Procedure vs. Passionate Training: Taking time to save officers' lives


By: Trainer Jose L. Medina

We face extremely trying times in our society. LEOs must obtain current, case law sensitive and thorough training from their agencies in order to stay ahead of the ever-evolving criminals in their communities. Many officers pay their own way for high quality training due to the lack of department-initiated advanced training.

The training in the agency itself can sometimes be deemed more of what I like to call "procedure" type training as opposed to "passionate" type training. But training within your agency should be treated as high-end training without the bulky price tag. Any form of advanced training is just another tool for your agency's tactical tool box.

The current training in police departments covering areas such as firearms, self defense and force-on-force training is normally done with the minimum amount of time allotted for that type of training. The concern here is that instructors and trainers of these agencies do not realize the potential liability they may face when conducting in-service training in a "by the numbers" environment.

As a trainer myself, I have dedicated my life to training officers with a strong passion and with their safety as my main priority. With my agency, we have had great opportunities to give more training time to our personnel and even with limited time constraints, we make the most out of our training time.

Zuchel v. City of Denver talks about the "failure to train" principle, negligent type training and how the city needed to improve their training. This is a critical component that instructors must understand: Limiting the training to a "procedure" mode will result in liability (injuries or death) to an officer who paid the price for lackluster in-service training operations.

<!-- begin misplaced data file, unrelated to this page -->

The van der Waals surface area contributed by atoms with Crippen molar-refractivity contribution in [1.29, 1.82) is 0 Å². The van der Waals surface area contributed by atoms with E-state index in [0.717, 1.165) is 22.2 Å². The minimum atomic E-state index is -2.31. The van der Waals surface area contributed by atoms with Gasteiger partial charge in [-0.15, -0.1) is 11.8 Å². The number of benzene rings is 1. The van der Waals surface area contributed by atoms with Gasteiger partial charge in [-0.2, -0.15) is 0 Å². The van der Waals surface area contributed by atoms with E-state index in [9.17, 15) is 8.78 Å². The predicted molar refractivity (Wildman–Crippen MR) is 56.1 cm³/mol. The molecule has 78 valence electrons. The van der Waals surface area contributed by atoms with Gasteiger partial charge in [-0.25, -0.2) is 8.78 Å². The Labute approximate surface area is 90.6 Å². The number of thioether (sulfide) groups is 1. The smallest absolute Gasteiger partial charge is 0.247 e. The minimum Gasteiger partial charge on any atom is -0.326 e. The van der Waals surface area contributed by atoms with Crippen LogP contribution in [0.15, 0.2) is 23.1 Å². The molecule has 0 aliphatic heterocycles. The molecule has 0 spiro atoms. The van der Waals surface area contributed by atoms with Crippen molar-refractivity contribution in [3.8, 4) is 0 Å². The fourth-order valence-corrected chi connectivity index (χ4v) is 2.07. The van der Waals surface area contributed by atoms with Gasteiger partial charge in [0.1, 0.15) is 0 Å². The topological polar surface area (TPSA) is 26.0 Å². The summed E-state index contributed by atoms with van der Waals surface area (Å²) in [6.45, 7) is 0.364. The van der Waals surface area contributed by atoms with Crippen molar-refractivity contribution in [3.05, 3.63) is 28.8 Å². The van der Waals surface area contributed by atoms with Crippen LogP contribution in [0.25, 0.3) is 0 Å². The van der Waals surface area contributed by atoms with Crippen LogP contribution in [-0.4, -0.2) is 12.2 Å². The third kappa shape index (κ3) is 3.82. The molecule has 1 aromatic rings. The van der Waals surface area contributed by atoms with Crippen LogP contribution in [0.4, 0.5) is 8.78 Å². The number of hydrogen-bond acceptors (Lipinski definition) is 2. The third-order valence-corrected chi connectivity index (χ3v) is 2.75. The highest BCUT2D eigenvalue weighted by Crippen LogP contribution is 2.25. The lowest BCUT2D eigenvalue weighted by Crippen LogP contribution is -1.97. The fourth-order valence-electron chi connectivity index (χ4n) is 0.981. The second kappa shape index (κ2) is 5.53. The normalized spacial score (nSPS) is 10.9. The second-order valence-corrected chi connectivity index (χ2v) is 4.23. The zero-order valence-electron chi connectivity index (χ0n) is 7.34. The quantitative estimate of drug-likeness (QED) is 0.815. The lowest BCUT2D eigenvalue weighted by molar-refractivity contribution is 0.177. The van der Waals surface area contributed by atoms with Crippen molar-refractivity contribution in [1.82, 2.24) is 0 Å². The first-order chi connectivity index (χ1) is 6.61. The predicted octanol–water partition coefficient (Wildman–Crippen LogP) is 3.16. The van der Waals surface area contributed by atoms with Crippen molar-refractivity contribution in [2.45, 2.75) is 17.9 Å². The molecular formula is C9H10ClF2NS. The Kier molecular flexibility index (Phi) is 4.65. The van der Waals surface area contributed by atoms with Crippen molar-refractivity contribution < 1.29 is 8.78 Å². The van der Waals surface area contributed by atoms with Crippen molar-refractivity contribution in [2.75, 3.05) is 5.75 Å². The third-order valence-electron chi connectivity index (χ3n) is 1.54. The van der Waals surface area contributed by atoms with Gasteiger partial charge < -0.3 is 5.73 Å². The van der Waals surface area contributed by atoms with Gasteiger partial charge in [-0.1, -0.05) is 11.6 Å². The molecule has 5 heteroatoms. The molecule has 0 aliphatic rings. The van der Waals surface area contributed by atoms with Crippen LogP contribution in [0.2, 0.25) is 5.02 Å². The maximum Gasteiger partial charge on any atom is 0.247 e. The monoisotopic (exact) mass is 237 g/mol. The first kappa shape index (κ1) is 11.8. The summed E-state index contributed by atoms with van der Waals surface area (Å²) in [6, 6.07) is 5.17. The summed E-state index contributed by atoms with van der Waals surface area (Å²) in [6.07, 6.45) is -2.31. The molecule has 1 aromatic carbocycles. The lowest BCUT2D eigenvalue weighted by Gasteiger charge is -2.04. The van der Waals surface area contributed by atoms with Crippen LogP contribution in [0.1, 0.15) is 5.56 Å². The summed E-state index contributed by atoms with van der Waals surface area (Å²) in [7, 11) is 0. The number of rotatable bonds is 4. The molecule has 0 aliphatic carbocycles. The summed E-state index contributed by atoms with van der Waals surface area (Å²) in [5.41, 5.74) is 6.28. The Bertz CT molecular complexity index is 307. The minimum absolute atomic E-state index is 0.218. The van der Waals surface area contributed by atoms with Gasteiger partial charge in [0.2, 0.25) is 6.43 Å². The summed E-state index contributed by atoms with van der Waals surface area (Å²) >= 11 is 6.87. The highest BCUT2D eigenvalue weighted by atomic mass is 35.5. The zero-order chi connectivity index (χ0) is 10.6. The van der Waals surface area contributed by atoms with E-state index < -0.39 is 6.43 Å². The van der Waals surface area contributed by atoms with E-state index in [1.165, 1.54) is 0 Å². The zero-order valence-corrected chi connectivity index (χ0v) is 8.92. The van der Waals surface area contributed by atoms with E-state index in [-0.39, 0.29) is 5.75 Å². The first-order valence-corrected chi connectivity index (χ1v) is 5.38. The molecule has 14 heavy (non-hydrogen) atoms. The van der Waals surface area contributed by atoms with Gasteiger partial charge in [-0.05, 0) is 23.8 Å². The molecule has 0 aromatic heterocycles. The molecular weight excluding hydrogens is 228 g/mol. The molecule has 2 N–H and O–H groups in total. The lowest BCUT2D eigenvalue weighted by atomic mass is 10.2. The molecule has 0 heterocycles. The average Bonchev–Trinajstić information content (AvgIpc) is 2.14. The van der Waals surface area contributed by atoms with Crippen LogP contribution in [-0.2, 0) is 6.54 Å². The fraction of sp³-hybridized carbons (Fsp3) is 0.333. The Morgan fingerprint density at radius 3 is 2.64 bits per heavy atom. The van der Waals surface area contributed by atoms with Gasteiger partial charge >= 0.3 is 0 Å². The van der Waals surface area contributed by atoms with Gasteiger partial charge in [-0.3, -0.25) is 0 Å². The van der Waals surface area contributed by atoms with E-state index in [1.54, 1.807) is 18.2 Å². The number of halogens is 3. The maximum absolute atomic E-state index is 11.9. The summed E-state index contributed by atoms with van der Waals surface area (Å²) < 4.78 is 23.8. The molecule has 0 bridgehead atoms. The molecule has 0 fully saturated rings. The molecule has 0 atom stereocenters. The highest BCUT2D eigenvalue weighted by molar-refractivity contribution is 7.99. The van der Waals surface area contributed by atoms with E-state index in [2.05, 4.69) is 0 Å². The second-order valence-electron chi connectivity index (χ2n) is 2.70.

The point here is that we as instructors must take the limited amount of time and resources we are given and conduct "high-end" training. We need to create a whole new training atmosphere for our officers so that they leave the training thanking you for giving them more tools for their operational toolbox.

If you feel that going through the "numbers" in our training for our personnel is acceptable, be prepared to write an official report to explain why you allowed your personnel to leave an hour or two early from training because they had something better to do, and the end result was severe injury or death.

Others may come back to bite you and say, "I was not given the full training. He/she didn't keep us there for the whole program, and I felt like I was cheated out of my training." Think that's not possible? Remember this is 2006 and anything is possible.

Nothing is better than receiving free high-end training courtesy of your agency. It is your job to find ways to spread the critical knowledge that will help your personnel make it to work the next day. Going after other advanced training programs is only going to make you that much better in the field. But remember, it starts at your own agency first. As a trainer of law enforcement officers, you owe it to your personnel to give the best training possible no matter what the time frame is.

Jose L. Medina is the President/Director of Training Operations for Awareness Protective Consultants LLC Tactical Combat Fighting Systems

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